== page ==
San Diego County CA— San Diego was ranked 16th on the Tech Talent Scorecard, part of CBRE Group, Inc.’s annual report, “Scoring Tech Talent,” which ranks 50 U.S. and Canadian markets according to their ability to attract and grow tech talent. San Diego’s strong ranking was aided by its 47.2 percent growth in tech talent over the past five years, as well as its 13.9 percent growth in 20-something millennials from 2009-2014, the third-largest millennial growth rate among large markets (those with tech labor pools greater than 50,000) in the CBRE report, behind only Washington, D.C. and the San Francisco Bay Area.
“Tech talent growth rates are the best indicator of labor pool momentum and it’s easily quantifiable to identify the markets where demand for tech workers has surged,” said Colin Yasukochi, who authored the report on behalf of CBRE Research. “Tech talent growth, primarily within the high-tech industry, has recently been the top driver of office leasing activity in the U.S.”
While well-established tech markets like the San Francisco Bay Area, Washington, D.C., and Seattle once again took the top spots on this year’s Tech Talent Scorecard, the report showed that competition for talent is getting tougher, as more highly skilled tech workers—especially millennials—flock to cities with a growing tech presence like San Diego. San Diego was categorized as a large tech talent market, with 67,590 workers.
“Tech talent markets share several distinct characteristics, including high concentrations of college educated workers, major universities producing tech graduates and large millennial populations,” said Yasukochi. “The robust entrance of millennials into the labor pool contributed greatly to the growth in tech talent across all 50 downtown markets in our ranking this year.”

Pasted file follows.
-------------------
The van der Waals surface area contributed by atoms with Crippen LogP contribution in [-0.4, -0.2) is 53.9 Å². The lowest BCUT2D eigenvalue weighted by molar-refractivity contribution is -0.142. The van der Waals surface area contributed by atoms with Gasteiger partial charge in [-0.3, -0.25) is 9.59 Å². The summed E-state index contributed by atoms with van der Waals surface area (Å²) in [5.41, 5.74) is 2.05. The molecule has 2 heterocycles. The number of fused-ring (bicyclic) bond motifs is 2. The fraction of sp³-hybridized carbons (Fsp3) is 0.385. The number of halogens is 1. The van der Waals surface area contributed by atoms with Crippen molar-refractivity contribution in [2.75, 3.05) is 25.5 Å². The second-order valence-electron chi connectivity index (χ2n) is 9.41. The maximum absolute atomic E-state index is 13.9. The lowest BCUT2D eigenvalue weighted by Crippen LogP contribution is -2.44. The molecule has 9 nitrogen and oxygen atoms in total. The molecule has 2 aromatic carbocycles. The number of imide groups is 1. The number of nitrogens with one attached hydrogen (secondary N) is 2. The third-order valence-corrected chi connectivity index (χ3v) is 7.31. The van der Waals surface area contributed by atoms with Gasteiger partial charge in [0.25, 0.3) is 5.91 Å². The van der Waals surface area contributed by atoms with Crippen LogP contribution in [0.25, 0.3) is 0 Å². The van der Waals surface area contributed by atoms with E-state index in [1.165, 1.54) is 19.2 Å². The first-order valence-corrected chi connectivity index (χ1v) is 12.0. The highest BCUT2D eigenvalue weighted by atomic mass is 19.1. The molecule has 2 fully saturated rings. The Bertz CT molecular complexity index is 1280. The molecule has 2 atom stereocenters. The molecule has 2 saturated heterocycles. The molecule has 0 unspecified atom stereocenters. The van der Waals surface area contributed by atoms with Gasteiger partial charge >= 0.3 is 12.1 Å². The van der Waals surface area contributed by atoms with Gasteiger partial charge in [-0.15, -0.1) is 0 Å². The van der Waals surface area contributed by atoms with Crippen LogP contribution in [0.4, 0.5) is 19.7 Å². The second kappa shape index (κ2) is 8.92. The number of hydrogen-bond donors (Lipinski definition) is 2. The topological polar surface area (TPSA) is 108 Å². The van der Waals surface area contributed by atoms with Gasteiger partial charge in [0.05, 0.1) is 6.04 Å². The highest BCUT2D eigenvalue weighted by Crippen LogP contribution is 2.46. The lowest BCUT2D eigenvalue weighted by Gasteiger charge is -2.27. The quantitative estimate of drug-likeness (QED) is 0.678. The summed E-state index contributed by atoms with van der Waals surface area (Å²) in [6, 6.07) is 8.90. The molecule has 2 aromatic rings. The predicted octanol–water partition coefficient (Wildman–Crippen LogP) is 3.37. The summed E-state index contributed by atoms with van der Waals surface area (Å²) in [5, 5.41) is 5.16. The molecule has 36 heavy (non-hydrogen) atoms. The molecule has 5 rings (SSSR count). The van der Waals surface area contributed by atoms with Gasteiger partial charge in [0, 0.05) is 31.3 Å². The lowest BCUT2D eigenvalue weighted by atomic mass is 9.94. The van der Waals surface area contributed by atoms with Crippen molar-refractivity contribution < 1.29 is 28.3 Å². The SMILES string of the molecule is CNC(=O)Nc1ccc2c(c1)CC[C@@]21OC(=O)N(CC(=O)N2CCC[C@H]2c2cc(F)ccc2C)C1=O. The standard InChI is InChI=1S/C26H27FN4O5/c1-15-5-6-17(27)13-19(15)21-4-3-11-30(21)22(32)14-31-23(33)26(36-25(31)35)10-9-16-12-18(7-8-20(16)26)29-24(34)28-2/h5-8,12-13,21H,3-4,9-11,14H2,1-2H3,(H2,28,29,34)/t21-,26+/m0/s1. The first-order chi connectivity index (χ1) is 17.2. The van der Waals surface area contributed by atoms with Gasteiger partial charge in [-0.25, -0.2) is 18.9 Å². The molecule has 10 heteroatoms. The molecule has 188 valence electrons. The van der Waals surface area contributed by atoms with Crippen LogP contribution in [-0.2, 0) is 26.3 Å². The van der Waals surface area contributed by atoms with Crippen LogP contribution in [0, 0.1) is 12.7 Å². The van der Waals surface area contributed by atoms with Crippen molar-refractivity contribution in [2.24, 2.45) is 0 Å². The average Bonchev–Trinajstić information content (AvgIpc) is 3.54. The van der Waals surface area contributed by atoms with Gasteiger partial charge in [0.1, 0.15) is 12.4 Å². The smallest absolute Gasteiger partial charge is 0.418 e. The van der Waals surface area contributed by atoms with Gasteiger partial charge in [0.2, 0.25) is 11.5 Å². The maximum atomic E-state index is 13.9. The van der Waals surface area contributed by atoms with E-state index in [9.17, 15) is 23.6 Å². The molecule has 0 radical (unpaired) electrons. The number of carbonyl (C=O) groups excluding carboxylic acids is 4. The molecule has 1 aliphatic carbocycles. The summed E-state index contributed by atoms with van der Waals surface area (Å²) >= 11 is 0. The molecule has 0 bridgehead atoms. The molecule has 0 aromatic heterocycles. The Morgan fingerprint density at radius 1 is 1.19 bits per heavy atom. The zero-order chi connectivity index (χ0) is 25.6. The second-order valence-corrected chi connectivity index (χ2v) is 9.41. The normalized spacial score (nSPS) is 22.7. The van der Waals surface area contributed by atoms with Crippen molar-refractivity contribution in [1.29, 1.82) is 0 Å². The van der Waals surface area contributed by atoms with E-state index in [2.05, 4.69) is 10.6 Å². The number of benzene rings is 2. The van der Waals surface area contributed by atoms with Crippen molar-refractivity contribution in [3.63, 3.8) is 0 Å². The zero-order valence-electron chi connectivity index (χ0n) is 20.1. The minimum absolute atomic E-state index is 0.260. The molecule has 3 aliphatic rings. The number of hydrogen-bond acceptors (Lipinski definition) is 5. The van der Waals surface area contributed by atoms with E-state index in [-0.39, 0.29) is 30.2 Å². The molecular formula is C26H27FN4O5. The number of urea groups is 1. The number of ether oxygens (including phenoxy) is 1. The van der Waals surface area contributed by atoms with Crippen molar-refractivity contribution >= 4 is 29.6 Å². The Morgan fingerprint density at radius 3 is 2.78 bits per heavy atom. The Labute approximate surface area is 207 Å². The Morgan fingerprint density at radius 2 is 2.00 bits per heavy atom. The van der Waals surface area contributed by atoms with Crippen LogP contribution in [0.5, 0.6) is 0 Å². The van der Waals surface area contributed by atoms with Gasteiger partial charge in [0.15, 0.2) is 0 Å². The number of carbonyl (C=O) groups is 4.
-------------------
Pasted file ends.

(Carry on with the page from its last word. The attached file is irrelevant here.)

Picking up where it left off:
Benefitting from growth in the tech sector, office asking rents have risen in San Diego 23 percent to $32.22 per sq. ft. from Q1 2011 through Q1 2016, making San Diego the 10th most expensive office market in the CBRE study. Over the same period, San Diego’s vacancy rate has dropped five percentage points to 12.5 percent.
“The tech ecosystem in San Diego is strong and we are seeing a migration of tech firms from the Bay Area to San Diego,” said Andrew Ewald, vice president, who leads CBRE’s Tech and Media Practice in San Diego. “The cost of living and the competitive recruitment process in the Bay Area are factors that can hurt a tech company, especially an early stage one. As a result tech companies are very focused on San Diego. Coupled with San Diego’s extensive resources, large number of venture capitalists, quality of life and the powerful convergence between tech and life science companies, we expect San Diego will continue to grow and attract the talent these tech companies require.”
Influential Factors Shaping Tech Markets Today
The CBRE report highlighted several influential factors shaping both large and small tech markets today.